If our definition of success rests solely on getting more students to be proficient on state standardized tests, we will fail all our students in the 21st century.
Having taught in both public, private, suburban, and urban schools, I have a deep conviction that every child must have a neighborhood school that serves their needs and challenges them. I believe Mountain View has both the diversity and community resources to prove that world leading public education for all children under one school roof is still possible in the 21st century.
I ask for your vote because my experience as an educator and understanding of education policy brings a unique and needed perspective to our school board. I have been teaching for the last eight years, one of those eight as teacher of the year. I have a masters in teaching from Stanford University and a masters in educational leadership from Columbia University. I am a Google Certified Teacher, Microsoft Innovative Educator, and UCSD certified Gifted and Talented Education teacher. I teach sixth grade and for many years I taught ninth grade. Both are critical transition points for the board to support.
The world is focusing on collaborative problem solving, Mountain View shouldn’t settle for anything less. All we need is a board with a global vision and a passion for global education research (Game of 20 is a collaborative problem solving test).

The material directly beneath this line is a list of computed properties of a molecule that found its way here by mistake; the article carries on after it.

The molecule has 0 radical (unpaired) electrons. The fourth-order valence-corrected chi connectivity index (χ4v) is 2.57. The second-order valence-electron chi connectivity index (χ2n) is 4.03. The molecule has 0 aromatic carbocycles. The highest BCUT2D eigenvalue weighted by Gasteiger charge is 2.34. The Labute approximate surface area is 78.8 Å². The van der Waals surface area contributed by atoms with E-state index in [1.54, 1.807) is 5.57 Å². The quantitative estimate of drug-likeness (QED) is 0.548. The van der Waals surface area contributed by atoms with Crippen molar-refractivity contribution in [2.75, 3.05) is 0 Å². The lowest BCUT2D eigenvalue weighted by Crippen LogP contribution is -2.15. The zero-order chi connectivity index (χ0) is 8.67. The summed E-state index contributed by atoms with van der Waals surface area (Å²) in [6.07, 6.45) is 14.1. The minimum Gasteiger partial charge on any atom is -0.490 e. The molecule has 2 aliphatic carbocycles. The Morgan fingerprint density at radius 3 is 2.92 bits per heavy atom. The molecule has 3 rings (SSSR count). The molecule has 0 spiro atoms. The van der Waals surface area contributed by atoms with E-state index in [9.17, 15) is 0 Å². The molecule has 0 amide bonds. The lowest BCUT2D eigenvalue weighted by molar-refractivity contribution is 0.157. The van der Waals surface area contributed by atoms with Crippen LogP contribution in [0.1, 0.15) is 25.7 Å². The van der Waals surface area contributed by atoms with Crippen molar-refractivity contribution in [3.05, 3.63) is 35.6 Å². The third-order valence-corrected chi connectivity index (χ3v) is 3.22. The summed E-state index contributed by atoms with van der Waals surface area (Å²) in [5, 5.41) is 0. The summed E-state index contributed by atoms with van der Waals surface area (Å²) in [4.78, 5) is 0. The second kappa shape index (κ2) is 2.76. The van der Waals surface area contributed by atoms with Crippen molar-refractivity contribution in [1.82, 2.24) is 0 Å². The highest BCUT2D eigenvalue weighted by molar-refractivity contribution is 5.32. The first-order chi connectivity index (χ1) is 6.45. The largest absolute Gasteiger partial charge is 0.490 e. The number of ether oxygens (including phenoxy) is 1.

Policy is set by a board, not a single trustee. My three priorities with the board are:
1) Implementing community developed metrics that align with the real outcomes we value for our children. Currently, our schools are primarily judged based on their annual API score, which is simply a calculation of state standardized tests. Not yet included is any data on our children’s ability to problem solve, innovate, work in teams, control their emotions, or learn free of bullying or other aggressive culture part of our schools’ “grade.” All of which contribute to a child’s lifelong success.
In 2005, I was a founding teacher of a new urban school for at risk youth in New York City. NYC schools collect survey data annually and create a community designed holistic school score. Powerful developments are being made in designing test that measure critical thinking, such as the College and Work Readiness Assessment, ATC21S, and PISA 2015. I look forward to working with the board to ensure Mountain View is leading the way in improving upon the very best in public education metrics.
2) Developing career long leadership tracks for our district’s talented teachers in order to recruit and retain the very best educators. In 2010, I began collaborating with leading educators from Finland to understand how they support teachers. We need a board that will adopt the very best policies from around the world, like those from Finland and Singapore. What do these nations have in common with our own nation’s very best schools? They all ensure teachers are always learning and leading. We can do a great deal more to collaborate with local businesses on how they develop their internal leaders. The best assets local companies like Google offer is not their checkbooks, but their skills in developing human capital.
3) Start a community discussion on redesigning education for the 21st century. In 2011, I took time away from teaching to work in academic technology in the independent schools community. I also completed a teacher residency at High Tech High, a leading charter school. Both have shaped my belief that there are many things public district schools can learn from independent and public charter schools. The greatest lesson is the urgency to update learning for the 21st century. A vision for 21st century learning was given by Dr. Tony Wagner. We need to begin our own conversation on what is 21st century learning.
We cannot be great unless our metrics align with our values. If the state isn’t willing to see that, we need the courage to innovate locally.